In September 1969, alumnus and trustee E. Claiborne Robins donated $50 million to the University of Richmond with the goal of making the university one of the finest small universities in the nation.

Nearly 40 years later, Edward L. Ayers strives to sustain and further that goal.

Ayers, who is beginning his third year as president at Richmond, said he was excited for a promising year, one that has already made history. In addition to boasting the largest undergraduate class - the class of 2013 consists of 926 students - the school also set an all-time best record for alumni donations, Ayers said.

But Ayers said there was not much time for basking.

"My job is to leverage past success into future success," Ayers said. "Now, we need to keep this rapid progress going."

Last weekend Ayers was busy welcoming the first-year class to Richmond. He greeted first-year students, helped some move into their dorms and culminated the festivities with a picnic in his back yard for the entire class. Monday night he began teaching a 10-student freshman history course called "Mapping American History" in the basement of his house.

Ayers said he was not only pleased with the size of this year's class but also the diversity.

"The fact that we just doubled the students of color is a testament to how much progress we are making," Ayers said. "We want a school that is representative of America and now we have to grow into that aspiration."

But Ayers also said it was important to retain accepted students that did not decide to attend Richmond. Ayers said that a committee met Monday morning to discuss financial aid.

The construction on campus, Ayers said, was representative of his overlying goal for this year - to build the next stage of the university's life.

In addition to a 37,000-square-foot addition to the Robins School of Business - Queally Hall - other construction projects on campus include the Westhampton Center, an addition to the Westhampton College Deanery for women's programs; the Carole Weinstein International Center, to house the Office of International Education and programs focusing on global issues; and First Market Stadium, the new home of Richmond Spider football, which will open for the fall 2010 season.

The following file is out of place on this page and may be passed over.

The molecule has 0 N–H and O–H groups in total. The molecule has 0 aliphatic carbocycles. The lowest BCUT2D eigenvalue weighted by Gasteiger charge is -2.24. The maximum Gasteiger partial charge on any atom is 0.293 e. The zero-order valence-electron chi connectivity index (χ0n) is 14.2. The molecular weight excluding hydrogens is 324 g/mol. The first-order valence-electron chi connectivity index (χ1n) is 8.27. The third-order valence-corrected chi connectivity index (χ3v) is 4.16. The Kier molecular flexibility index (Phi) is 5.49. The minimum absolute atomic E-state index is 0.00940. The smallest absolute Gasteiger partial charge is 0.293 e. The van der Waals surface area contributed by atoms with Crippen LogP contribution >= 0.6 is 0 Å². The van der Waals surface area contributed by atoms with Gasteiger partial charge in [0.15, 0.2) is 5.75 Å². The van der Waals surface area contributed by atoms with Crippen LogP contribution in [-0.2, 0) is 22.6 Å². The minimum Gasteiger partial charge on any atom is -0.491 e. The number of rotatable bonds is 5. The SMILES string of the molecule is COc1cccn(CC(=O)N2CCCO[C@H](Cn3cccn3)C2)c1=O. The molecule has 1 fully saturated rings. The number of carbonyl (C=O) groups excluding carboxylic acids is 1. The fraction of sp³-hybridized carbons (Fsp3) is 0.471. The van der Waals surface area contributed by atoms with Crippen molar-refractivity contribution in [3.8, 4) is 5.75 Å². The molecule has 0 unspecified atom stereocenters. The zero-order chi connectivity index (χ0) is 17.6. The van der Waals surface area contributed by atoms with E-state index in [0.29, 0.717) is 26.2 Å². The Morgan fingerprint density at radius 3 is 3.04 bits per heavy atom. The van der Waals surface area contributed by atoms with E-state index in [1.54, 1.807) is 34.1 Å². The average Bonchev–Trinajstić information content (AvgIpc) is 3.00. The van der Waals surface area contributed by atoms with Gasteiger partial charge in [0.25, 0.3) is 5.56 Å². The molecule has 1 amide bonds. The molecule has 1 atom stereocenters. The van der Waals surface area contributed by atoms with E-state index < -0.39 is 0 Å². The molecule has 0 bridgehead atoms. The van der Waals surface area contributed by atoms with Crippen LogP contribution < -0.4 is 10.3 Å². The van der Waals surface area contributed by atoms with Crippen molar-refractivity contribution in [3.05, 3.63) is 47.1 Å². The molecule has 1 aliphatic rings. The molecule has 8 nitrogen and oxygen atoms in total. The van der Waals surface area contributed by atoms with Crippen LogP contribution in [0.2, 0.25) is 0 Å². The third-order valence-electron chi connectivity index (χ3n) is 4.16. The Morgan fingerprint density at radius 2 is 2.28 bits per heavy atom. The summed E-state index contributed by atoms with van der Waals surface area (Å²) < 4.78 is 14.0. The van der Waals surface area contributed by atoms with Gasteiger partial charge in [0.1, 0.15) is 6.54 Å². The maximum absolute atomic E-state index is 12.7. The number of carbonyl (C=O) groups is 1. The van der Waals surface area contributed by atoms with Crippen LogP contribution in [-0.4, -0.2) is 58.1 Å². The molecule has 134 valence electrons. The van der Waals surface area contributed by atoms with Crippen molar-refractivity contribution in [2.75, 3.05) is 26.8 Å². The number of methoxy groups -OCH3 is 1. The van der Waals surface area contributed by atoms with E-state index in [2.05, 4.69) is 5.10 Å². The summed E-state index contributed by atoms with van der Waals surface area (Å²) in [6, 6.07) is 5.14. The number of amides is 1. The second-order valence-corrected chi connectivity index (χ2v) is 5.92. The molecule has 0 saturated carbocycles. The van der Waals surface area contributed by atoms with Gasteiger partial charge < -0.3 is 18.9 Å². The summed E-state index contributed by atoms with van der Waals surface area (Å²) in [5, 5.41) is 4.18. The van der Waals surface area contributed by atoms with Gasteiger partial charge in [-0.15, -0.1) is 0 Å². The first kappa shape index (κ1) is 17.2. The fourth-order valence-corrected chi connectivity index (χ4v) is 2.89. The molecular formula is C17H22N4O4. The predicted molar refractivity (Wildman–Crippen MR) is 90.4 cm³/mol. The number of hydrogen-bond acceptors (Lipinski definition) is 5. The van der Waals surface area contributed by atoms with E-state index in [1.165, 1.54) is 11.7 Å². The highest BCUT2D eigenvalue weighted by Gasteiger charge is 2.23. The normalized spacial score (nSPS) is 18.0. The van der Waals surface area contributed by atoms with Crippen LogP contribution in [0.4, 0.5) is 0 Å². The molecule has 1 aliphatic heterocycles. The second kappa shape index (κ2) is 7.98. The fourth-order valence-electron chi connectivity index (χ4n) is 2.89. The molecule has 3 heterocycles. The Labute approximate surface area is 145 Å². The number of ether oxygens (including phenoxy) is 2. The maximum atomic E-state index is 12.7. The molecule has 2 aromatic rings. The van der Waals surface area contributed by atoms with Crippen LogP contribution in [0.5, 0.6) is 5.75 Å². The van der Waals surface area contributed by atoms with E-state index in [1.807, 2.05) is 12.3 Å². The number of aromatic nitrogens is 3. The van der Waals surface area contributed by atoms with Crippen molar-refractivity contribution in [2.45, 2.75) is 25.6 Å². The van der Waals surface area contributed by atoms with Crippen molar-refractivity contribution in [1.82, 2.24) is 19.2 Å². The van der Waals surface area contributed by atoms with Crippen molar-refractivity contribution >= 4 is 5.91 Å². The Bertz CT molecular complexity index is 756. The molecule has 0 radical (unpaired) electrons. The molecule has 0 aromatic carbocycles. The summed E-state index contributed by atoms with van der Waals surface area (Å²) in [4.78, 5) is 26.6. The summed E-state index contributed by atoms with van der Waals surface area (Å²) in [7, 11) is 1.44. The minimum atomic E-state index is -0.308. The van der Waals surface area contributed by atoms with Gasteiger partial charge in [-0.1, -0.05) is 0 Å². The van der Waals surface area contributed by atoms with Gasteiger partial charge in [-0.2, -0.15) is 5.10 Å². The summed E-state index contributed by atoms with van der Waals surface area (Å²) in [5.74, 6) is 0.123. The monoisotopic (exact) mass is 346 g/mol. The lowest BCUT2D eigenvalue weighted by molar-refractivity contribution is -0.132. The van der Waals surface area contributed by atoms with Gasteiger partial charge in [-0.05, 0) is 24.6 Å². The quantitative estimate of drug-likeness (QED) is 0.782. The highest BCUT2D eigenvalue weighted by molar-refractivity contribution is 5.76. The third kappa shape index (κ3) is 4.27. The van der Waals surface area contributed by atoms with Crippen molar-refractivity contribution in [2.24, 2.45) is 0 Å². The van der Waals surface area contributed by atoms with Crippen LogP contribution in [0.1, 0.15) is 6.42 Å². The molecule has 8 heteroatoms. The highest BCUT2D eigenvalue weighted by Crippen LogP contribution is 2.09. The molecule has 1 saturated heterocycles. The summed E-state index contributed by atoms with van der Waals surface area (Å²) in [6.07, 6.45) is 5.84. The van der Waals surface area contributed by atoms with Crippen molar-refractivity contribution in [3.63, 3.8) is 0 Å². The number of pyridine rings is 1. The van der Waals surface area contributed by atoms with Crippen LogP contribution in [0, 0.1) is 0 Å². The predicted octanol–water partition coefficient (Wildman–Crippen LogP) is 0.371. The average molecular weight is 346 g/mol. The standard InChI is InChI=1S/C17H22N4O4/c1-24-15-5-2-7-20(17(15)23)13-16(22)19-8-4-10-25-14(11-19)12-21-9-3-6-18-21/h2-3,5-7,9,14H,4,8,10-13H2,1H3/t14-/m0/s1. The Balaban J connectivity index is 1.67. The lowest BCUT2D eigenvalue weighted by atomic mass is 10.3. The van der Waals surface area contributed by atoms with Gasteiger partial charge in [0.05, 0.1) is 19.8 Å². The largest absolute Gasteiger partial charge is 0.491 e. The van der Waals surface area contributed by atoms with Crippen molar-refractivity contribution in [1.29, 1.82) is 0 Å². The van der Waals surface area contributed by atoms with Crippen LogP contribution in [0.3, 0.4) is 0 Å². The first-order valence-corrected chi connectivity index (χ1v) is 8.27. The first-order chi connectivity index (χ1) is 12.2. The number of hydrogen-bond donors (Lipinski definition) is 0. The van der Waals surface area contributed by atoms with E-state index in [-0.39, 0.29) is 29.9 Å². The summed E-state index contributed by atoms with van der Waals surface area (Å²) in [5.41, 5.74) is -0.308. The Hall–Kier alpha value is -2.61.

Ayers also said he was excited to be working with a number of new members on his leadership staff. Among other hires this summer, Richmond named a new assistant vice president for communications; an interim dean of the Robins School of Business; an assistant vice president and dean of admission; a director of admission; an assistant vice president of foundation, corporate and government relations; a chaplain; and a vice president for business and finance.

Ayers said he wanted to use this year's success to make principles to his strategic plan more concrete. Ayers drafted the strategic plan in his first year to help answer the question, 'What does the University of Richmond want to be known for as we move forward?'

But above all, Ayers stressed that his most important goal for this year was to enhance student life.

"You have to honor the people that are with you," Ayers said. "How do we honor all of the students, and how do we make sure that we have a great experience for this larger class?"

Contact staff writer Nick Mider at